Although I haven't readied my costume for Halloween I believe I will have to search far and wide to find something that will be as great as the folks in these works from our photography collection.
Edward Weston, The Goldfish (Yvonne Verlaine), Platinum print, 1916
This photograph was featured in the spring, but it's worth a second look. I hope my costume has as much panache.
Karl Struss, [Johannes Sembach in costume standing beside lake], autochrome, ca. 1918
The Rangers have gotten lots of support from the local arts community this week. The Star-T even picked up on the conversation. We want you to join the conversation now! Post your most artful tweet suggestions in support of the Rangers, and we will be tweeting your responses this afternoon.
Since everyone seems focused on a certain local team, here are some nearly 100-year-old glass plate negatives depicting another local team, shot by "cowboy photographer" Erwin E. Smith (1886-1947). All three images show the Bonham Blues baseball team in action, ca. 1911-1915.
Bequest of Mary Alice Pettis
Bequest of Mary Alice Pettis
Erwin E. Smith Collection of the Library of Congress on Deposit at the Amon Carter Museum of American Art, Fort Worth, Texas
Getting in the spirit of things, I could show you pictures of old-timey baseball players, but right now we're focusing on the ANTLER:
Arthur Fitzwilliam Tait (1819-1905), The Life of a Hunter. "Catching a Tartar"., lithograph with applied watercolor, 1861
and THE CLAW:
John James Audubon (1785-1851), The Bird of Washington, or Great American Sea Eagle. Falco washingtoniensis Male, engraving and aquatint with applied watercolor, 1827
And those old-timey baseball players? The subject of our next post.
It's a great time at the Carter for photography lovers. American Modern: Abbott, Evans, Bourke-White offers a fresh look at these three important documentarians and is the final show in our "Carter Gets Modern" series.
Walker Evans (1903-1975), Penny Picture Display, Savannah, 1936, Gelatin silver print, 1936.
Check out the galleries featuring the magnificent landscapes of Ansel Adams then step into the Masterworks of American Photography featuring over 25 talented American artists. Whether you like still lifes or portraits, formal or informal settings, large or small format, your wish will be fulfilled.
Don't forget that the Carter is always free thanks to the generosity of our members and sponsors!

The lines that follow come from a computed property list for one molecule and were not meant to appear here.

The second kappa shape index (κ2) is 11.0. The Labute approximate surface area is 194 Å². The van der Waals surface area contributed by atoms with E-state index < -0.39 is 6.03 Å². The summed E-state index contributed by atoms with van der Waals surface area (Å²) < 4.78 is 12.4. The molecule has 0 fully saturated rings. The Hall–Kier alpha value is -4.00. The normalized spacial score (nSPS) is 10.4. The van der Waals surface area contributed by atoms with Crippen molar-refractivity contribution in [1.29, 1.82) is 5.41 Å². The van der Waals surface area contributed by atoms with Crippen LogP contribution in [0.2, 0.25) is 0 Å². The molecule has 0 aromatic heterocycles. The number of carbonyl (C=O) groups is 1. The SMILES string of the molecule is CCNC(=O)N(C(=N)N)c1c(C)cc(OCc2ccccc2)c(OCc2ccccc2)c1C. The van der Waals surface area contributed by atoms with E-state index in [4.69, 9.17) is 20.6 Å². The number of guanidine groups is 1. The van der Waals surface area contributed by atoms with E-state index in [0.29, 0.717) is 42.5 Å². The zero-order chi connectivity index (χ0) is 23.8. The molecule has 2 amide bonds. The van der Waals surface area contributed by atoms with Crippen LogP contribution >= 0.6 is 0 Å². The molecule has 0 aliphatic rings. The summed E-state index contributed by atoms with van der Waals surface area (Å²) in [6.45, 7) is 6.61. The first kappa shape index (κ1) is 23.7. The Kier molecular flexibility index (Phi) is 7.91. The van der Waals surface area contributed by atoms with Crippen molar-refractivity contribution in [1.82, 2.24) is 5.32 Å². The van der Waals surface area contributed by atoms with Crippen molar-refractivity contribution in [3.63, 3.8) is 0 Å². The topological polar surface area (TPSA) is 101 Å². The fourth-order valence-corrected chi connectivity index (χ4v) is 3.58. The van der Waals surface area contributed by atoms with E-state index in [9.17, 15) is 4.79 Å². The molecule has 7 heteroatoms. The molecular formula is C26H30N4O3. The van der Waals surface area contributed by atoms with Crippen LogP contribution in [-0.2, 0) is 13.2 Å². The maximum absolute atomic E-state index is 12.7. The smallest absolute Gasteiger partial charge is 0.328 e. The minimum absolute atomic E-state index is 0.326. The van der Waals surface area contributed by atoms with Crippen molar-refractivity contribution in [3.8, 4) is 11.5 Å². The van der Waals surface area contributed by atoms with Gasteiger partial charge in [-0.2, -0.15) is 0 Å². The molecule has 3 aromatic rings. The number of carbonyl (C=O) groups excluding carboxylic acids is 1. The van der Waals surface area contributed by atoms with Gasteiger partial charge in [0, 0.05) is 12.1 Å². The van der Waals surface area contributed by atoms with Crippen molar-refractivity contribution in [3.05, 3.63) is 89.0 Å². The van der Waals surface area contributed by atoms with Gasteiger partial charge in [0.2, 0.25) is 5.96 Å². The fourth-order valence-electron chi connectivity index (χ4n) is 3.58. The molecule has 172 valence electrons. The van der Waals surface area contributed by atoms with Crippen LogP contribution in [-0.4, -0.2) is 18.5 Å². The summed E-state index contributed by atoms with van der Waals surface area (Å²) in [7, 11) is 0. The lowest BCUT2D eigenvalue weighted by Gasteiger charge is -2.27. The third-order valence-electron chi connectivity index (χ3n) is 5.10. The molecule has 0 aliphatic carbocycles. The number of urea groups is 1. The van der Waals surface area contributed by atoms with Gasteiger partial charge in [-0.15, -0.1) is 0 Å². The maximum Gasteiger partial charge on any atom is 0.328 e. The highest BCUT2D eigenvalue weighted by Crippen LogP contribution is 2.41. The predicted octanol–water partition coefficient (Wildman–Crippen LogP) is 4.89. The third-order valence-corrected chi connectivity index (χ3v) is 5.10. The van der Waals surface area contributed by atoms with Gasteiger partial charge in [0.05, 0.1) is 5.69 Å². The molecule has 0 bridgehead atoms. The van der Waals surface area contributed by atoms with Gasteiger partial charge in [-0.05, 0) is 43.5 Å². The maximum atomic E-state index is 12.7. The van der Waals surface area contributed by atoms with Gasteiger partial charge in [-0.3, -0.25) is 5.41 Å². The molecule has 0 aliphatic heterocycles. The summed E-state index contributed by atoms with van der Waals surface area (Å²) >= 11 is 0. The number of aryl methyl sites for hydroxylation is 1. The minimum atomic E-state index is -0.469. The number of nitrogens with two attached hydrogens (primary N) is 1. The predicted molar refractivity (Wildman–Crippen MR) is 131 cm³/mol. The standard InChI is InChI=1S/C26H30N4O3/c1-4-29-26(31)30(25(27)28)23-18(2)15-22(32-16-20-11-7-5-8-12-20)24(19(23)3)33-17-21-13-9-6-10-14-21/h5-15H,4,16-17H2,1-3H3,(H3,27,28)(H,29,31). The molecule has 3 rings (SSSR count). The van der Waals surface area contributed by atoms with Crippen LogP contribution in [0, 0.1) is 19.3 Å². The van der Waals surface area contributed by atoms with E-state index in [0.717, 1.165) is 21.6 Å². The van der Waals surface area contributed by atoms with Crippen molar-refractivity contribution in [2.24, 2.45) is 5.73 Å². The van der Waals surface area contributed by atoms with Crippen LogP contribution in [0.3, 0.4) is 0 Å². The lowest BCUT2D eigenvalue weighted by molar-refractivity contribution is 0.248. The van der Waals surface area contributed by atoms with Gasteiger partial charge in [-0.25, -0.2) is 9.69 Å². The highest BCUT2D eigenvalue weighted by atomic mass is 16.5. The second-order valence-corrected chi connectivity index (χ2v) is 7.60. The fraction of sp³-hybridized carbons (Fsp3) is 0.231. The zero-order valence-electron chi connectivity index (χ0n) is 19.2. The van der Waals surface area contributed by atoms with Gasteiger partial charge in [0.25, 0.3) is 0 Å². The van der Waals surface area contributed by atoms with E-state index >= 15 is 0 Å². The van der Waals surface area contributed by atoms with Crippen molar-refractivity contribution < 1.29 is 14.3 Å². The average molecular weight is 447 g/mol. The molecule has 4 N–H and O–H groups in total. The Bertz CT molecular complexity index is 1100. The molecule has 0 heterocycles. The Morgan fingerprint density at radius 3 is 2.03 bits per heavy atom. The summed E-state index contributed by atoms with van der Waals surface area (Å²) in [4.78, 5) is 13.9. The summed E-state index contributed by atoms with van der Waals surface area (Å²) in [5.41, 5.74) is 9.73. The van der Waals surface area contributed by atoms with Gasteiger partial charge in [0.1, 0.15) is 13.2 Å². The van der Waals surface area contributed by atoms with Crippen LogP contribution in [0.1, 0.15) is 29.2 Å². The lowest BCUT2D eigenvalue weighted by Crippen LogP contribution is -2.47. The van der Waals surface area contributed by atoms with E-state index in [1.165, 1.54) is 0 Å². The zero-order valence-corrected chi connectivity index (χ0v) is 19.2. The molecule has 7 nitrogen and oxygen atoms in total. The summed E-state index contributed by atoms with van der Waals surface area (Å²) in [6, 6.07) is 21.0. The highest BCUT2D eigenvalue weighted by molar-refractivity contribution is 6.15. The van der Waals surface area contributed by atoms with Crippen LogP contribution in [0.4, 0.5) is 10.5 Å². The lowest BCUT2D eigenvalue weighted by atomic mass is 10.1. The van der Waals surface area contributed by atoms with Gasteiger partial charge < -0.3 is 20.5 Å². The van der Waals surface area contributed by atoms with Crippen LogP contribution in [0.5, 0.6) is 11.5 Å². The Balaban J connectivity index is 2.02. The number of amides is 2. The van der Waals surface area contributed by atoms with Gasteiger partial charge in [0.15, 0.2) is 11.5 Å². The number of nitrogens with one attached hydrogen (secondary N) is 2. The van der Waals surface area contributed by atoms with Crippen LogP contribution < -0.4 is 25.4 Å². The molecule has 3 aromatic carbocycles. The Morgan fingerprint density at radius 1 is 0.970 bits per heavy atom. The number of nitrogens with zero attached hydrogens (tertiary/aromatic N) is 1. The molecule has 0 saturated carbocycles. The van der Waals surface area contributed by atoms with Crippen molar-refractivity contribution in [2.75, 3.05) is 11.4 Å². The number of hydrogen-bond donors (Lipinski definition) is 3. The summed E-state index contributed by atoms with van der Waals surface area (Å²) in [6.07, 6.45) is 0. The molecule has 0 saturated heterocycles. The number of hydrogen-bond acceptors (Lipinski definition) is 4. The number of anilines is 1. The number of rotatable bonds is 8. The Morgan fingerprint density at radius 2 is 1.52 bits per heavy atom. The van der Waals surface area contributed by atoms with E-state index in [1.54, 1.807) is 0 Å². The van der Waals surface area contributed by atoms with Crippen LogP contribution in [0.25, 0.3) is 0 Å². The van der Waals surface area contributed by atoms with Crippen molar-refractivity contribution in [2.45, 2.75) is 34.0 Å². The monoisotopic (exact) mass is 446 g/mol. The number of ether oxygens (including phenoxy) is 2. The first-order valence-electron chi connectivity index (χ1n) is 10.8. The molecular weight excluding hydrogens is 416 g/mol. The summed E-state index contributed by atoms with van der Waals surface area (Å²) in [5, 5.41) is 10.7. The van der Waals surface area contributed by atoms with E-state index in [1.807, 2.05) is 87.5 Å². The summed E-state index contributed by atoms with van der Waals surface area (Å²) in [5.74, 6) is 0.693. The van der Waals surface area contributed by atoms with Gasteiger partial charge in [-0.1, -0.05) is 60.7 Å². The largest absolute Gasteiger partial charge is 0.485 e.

Among the thousands of works on paper we've digitized with help from our two-year NEA grant is the Carter's complete set of the 291 magazine. Published in 1915-1916, the magazine started as publicity for Alfred Stieglitz's "291" gallery, but has become an important piece of art history itself.
The full run of 291 is pretty amazing, but the August 1915 issue is one of my favorite objects in the entire collection. This particular issue contains several so-called portraits mÃ©caniques of the 291 creators drawn by French artist Francis Picabia (1879-1953) in his pre-Dada and pre-Surrealist days. Hard to believe these "portraits" are nearly 100 years old!
The past few weeks have been perfect for eating outdoors - whether a picnic in the park or on a restaurant's patio. Here are three photographs from the Carter's collection documenting meals enjoyed outside.
Eliot Porter (1901-1990), Aline, Eliot, Jr. and Tony at Breakfast, 1937, gelatin silver print, Bequest of the artist, ©1990 Amon Carter Museum of American Art
Marion Post Wolcott (1910-1990), Winter Visitor Being Served Brunch in a Private Club, Palm Beach, Fla., 1940, gelatin silver print, 1980, Gift of Dr. John Wolcott
Russell Lee (1903-1986), Barbecue for Humble Employees, Humble Camp, McCamey, Texas. West Texas, 1947, gelatin silver print, Gift of Texas Monthly, Inc., printed from a negative in the Standard Oil of New Jersey Collection, University of Louisville Photographic Archives, © Standard Oil Company
In honor of the National Endowment for the Arts turning 45 this week, here are several prints from the Carter's collection created in 1965, the same year NEA was established.
And if you're wondering what the NEA actually does, keep reading. Last year, the Carter was awarded a large grant from the NEA to digitize its collection of prints, drawings, and watercolors. The images you see here (and in all "It Works on Paper" blog posts) have been created as part of this grant. Anytime you see a digital or printed reproduction of one of our prints, drawings, or watercolors on our website, used in an educational program, or a museum publication, know that the NEA helped make it possible!
Nicholas Krushenick (1929-1999), Untitled, lithograph, 1965, Gift of Ruth Carter Stevenson, © Julia Krushenick
Garo Antreasian (b. 1922), Ojo, lithograph, 1965, © Garo Z. Antreasian
Paul Brach (1924-2007), Silver Series, lithograph, 1965, © Miriam Schapiro